Jail Report Calls for Higher Pay, More Training & New Jail?
November 2, 2015

A new report says Jackson County Jail Corrections officers suffer from high turnover, and low starting wages.

The report, issued Monday also calls for the County to look into the possibility of replacing the 31-year old high-rise jail in downtown Kansas City.

The report says the starting wage for some officers of $11.45 an hour is not enough to lure people into a stressful job with long hours.

Commission Co-Chairman Al brooks says the County’s pay scale is not competitive.

“And the County couldn’t keep up with what the other industries were doing. In fact the County was the lowest in the region,” he said.

The report also suggests the County Department of Corrections improve its training and seek accreditation.
Brooks said that could also improve practices and standards at the jail.

The report was commissioned after incidents earlier this year of guards being accused of excessive force.

One of the key finding calls upon Jackson County to consider the feasibility of a new jail.

Brooks says the current facility, first built in the mid-1980’s and often at, or near its 720-inmate capacity; is outdated.

“You don’t build jails anymore 6-8-10 stories anymore. So it’s campus style. So it’s both for the employees and the detainee,” Brooks said.

Jackson County officials will starting building their 2016 budget next week. It’s expected they’ll plan to raise the wages for jail guards.

Nixon Continues to Fight Private School Option in Student Transfer Change
May 13, 2014

(AP) – Missouri Gov. Jay Nixon has reiterated his opposition to letting students in failing school districts transfer to nonreligious private schools at public expense.
Nixon spoke Tuesday as House and Senate negotiators were finalizing a plan to revise a 1993 that allows students in unaccredited districts to transfer to neighboring schools. That law has put a financial strain on a suburban St. Louis district because it is required to pay the transportation costs for transferring students.
Part of the Legislature’s plan would let students attend a private school after exhausting other options and if local voters approve. But Nixon says that would destabilize public education and open the door to what he called more “radical schemes.” Supporters say the private option is necessary to pass the legislation

Jackson County Settles $1.4 Million Discrimination Suit
March 25, 2014

(AP) – Jackson County will pay $1.4 million to five former county employees who complained of harassment and discrimination.

The County Legislature approved the settlement Monday. Details of the incidents that prompted the complaints were not released.

Attorney John Phillips told the Independence Examiner that the incidents go back to the 1990s but were only recently brought to the attention of senior county executives. All the employees worked in the assessment department.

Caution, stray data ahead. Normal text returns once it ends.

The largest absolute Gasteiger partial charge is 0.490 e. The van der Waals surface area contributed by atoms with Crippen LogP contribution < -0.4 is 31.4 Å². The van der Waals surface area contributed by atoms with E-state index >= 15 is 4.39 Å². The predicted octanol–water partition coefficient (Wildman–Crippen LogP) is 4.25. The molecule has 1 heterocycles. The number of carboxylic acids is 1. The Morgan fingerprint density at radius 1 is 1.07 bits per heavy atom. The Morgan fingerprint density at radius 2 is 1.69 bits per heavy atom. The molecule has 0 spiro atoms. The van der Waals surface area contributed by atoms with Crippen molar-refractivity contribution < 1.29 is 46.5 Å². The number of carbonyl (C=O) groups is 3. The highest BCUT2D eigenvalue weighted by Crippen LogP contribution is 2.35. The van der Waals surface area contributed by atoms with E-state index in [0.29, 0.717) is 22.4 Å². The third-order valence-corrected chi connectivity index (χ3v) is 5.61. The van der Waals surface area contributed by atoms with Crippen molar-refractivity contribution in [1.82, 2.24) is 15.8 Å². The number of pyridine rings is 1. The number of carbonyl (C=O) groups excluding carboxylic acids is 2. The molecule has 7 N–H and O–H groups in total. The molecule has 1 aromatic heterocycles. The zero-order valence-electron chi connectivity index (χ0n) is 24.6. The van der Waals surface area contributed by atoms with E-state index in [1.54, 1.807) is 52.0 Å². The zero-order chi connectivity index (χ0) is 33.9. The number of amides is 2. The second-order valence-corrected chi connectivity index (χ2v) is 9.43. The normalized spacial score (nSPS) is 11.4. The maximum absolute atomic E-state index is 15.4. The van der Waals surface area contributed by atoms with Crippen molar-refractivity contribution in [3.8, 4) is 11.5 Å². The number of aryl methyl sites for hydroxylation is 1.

He says the incidents were not physical. None of those involved in the conduct or who did not report it are no longer working for the county. All five employees agreed not to discuss the settlement and not to apply for any county jobs in the future.

Former Jackson Co Court administrator Pleads Guilty
November 21, 2013

Former Jackson County Administrator Teresa York plead guilty to one count of mail fraud in federal court Thursday.

Prosecutors say York embezzled $140,000 of county money during a period from January of 2009 until June of 2012. US Attorney Tammy Dickinson says the problem was discovered during a routine audit of the court’s records.

At a news conference, Dickinson says York used the county’s credit cards to ring up tens of thousands of dollars in personal spending.

She says York also spent about $6,000 on gift cards. The prosecutors say York hand out those gift cards as bonuses to employee she felt deserved them They say she did not use the county’s method for awarding raises.

The case against her also includes an accusation that York spent almost $65,000 in county funds on a fraudulent contract she entered into with an unnamed and “unindicted co-conspirator”, according to the prosecutors.

Dickinson says it was someone York had a personal relationship with.

Dickinson also expects York’s lawyer to dispute that during sentencing proceedings later on.

Dickisnon says they’ll seek a harsh sentence for York.

York could face up to 20 years and prison and $250,000 fine.

Sanders Names Jolly Senior Advisor
January 29, 2013

Cathy Jolly

Cathy Jolly

Jackson County Executive Mike Sanders has appointed former Kansas City Councilwoman Cathy Jolly as a ‘senior advisor”, to his administration.
““Throughout her career, she has been a tireless advocate for the citizens of Kansas City and Jackson County and I have no doubt that she will continue to do so in this new role,” Sanders said.
Jolly will work on health and public safety issues.
Jolly served on the City Council of Kansas City. She is a former member of the Missouri House of Representatives and a former assistant county prosecutor.
Sanders also announced the county’s Chief Administrative Officer, Fred Siems is scaling back his role.
He’s been part of the Sanders’ administration since 2007.